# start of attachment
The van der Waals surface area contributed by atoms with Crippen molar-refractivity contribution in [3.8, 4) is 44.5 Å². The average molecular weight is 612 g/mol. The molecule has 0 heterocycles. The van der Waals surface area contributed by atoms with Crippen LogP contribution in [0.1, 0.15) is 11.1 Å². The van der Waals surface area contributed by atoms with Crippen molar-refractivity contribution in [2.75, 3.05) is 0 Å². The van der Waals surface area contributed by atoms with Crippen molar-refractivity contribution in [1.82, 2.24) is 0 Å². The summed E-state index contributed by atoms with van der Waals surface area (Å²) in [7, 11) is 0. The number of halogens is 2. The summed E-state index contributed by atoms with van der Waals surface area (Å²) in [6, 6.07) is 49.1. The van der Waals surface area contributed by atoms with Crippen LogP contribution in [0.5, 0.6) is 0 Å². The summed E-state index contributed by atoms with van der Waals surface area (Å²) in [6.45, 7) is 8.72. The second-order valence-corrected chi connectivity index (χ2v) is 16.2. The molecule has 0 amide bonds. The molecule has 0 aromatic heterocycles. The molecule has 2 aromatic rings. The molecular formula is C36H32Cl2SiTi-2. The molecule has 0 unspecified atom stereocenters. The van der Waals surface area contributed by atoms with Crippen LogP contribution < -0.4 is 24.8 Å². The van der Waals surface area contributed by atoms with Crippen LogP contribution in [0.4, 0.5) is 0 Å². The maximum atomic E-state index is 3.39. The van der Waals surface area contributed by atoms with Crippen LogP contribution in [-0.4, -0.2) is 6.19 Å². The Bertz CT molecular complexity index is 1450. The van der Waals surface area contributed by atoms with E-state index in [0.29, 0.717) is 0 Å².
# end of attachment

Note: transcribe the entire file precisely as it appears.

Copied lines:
The van der Waals surface area contributed by atoms with Crippen molar-refractivity contribution in [3.8, 4) is 44.5 Å². The average molecular weight is 612 g/mol. The molecule has 0 heterocycles. The van der Waals surface area contributed by atoms with Crippen LogP contribution in [0.1, 0.15) is 11.1 Å². The van der Waals surface area contributed by atoms with Crippen molar-refractivity contribution in [2.75, 3.05) is 0 Å². The van der Waals surface area contributed by atoms with Crippen molar-refractivity contribution in [1.82, 2.24) is 0 Å². The summed E-state index contributed by atoms with van der Waals surface area (Å²) in [7, 11) is 0. The number of halogens is 2. The summed E-state index contributed by atoms with van der Waals surface area (Å²) in [6, 6.07) is 49.1. The van der Waals surface area contributed by atoms with Crippen LogP contribution in [0.5, 0.6) is 0 Å². The summed E-state index contributed by atoms with van der Waals surface area (Å²) in [6.45, 7) is 8.72. The second-order valence-corrected chi connectivity index (χ2v) is 16.2. The molecule has 0 amide bonds. The molecule has 0 aromatic heterocycles. The molecule has 2 aromatic rings. The molecular formula is C36H32Cl2SiTi-2. The molecule has 0 unspecified atom stereocenters. The van der Waals surface area contributed by atoms with Crippen LogP contribution < -0.4 is 24.8 Å². The van der Waals surface area contributed by atoms with Crippen LogP contribution in [0.4, 0.5) is 0 Å². The maximum atomic E-state index is 3.39. The van der Waals surface area contributed by atoms with Crippen LogP contribution in [-0.4, -0.2) is 6.19 Å². The Bertz CT molecular complexity index is 1450. The van der Waals surface area contributed by atoms with E-state index in [0.29, 0.717) is 0 Å².